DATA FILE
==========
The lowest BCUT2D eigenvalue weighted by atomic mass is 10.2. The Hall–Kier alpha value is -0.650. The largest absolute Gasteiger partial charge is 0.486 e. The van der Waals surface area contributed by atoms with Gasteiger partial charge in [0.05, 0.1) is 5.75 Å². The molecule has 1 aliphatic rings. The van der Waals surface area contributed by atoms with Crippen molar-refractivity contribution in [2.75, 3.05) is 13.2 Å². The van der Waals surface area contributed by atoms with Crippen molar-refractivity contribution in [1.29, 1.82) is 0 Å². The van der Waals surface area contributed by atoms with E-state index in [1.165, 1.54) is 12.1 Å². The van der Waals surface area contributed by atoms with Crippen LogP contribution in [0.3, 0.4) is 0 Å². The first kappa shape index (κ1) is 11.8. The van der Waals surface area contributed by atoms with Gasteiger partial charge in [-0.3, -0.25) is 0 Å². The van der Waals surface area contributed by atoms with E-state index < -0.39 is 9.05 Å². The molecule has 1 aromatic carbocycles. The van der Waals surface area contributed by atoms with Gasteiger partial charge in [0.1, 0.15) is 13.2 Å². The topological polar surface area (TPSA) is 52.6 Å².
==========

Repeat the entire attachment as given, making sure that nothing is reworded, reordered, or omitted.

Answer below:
The lowest BCUT2D eigenvalue weighted by atomic mass is 10.2. The Hall–Kier alpha value is -0.650. The largest absolute Gasteiger partial charge is 0.486 e. The van der Waals surface area contributed by atoms with Gasteiger partial charge in [0.05, 0.1) is 5.75 Å². The molecule has 1 aliphatic rings. The van der Waals surface area contributed by atoms with Crippen molar-refractivity contribution in [2.75, 3.05) is 13.2 Å². The van der Waals surface area contributed by atoms with Crippen molar-refractivity contribution in [1.29, 1.82) is 0 Å². The van der Waals surface area contributed by atoms with E-state index in [1.165, 1.54) is 12.1 Å². The van der Waals surface area contributed by atoms with Crippen LogP contribution in [0.3, 0.4) is 0 Å². The first kappa shape index (κ1) is 11.8. The van der Waals surface area contributed by atoms with Gasteiger partial charge in [-0.3, -0.25) is 0 Å². The van der Waals surface area contributed by atoms with E-state index < -0.39 is 9.05 Å². The molecule has 1 aromatic carbocycles. The van der Waals surface area contributed by atoms with Gasteiger partial charge in [0.1, 0.15) is 13.2 Å². The topological polar surface area (TPSA) is 52.6 Å².